Question: We bought a ground-floor flat last year and intend to knock down two walls, extend the kitchen and install an en suite shower room. There are four flats in the block. This is our first home and building project - what consents do we need?
Answer: Look at the terms of your lease. As you wish to extend the kitchen you need to check whether you own the land you intend to build on. Some ground-floor flats have the exclusive right to use a garden but have no leasehold interest in it.
There is likely to be a covenant stating that prior written consent of the freeholder must be obtained before you carry out any structural alterations or additions to the property. Even if you own a share of the freehold, it is still very important to obtain the formal written consent of the freeholder.
I presume that in view of the extent of the work you intend to carry out, you have consulted either an architect or a surveyor. When you write to the freeholder asking for consent to alter your flat, you should attach the drawings that have been prepared by your architect or surveyor.
You will need to obtain building regulations approval and possibly planning permission, and of course if your flat is in a listed building you will require listed building consent.
The freeholder may agree to the alterations subject to these consents being granted.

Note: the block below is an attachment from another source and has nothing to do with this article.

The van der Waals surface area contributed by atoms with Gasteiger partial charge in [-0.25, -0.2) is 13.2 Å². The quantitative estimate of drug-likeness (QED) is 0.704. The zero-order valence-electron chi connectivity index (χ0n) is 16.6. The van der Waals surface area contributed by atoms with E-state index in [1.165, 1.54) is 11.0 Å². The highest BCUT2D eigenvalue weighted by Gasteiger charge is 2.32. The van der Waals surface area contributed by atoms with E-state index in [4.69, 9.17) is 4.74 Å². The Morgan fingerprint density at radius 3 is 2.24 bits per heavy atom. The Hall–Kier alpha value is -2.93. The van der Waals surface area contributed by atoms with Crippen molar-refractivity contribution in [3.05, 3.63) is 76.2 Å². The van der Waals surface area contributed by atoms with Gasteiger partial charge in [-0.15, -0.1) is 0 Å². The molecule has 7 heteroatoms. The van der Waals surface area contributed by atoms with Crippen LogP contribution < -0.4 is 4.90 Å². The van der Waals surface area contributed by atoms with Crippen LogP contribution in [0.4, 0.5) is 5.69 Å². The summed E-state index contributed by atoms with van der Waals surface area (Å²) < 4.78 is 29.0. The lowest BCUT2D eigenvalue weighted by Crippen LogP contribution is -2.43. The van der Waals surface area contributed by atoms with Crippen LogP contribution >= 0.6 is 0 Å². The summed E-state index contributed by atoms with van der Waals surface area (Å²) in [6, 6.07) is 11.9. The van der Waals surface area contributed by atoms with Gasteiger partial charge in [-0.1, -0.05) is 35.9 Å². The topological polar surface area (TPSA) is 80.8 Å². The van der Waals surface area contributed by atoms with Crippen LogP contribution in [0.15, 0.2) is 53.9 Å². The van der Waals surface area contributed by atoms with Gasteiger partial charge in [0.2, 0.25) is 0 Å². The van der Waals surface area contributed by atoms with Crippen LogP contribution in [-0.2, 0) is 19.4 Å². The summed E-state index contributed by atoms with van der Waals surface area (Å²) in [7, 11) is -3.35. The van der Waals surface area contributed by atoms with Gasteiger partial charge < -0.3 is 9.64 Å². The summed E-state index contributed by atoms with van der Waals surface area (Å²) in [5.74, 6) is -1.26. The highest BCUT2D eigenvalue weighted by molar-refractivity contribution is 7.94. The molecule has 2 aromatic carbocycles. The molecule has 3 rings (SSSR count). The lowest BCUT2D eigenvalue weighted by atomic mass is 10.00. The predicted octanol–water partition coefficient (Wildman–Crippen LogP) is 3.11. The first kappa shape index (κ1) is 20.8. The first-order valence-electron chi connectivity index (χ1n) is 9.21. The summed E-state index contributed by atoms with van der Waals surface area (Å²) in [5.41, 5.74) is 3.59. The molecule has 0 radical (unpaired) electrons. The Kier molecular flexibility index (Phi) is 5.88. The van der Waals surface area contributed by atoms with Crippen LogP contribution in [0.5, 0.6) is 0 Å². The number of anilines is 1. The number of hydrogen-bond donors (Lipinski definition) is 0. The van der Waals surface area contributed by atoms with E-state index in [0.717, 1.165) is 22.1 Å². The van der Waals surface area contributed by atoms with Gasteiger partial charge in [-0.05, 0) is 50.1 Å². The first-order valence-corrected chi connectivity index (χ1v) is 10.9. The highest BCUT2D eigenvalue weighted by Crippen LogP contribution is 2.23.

Once you have the written consent of the freeholder, ensure you keep that document safe. This is because if you decide to sell the flat at some stage in the future, a buyer's solicitor is likely to ask to see the freeholder's written consent in addition to the usual planning and building regulation approvals.
WHAT'S YOUR PROBLEM?
If you have a question for Fiona McNulty, please email firstname.lastname@example.org or write to Legal Solutions, Homes & Property, London Evening Standard, 2 Derry Street, W8 5EE.
We regret that questions cannot be answered individually but we will try to feature them here. Fiona McNulty is a partner in the residential property, farms and estates team at Withy King LLP (www. ).
These answers can only be a very brief commentary on the issues raised and should not be relied on as legal advice. No liability is accepted for such reliance. If you have similar issues, you should obtain advice from a solicitor.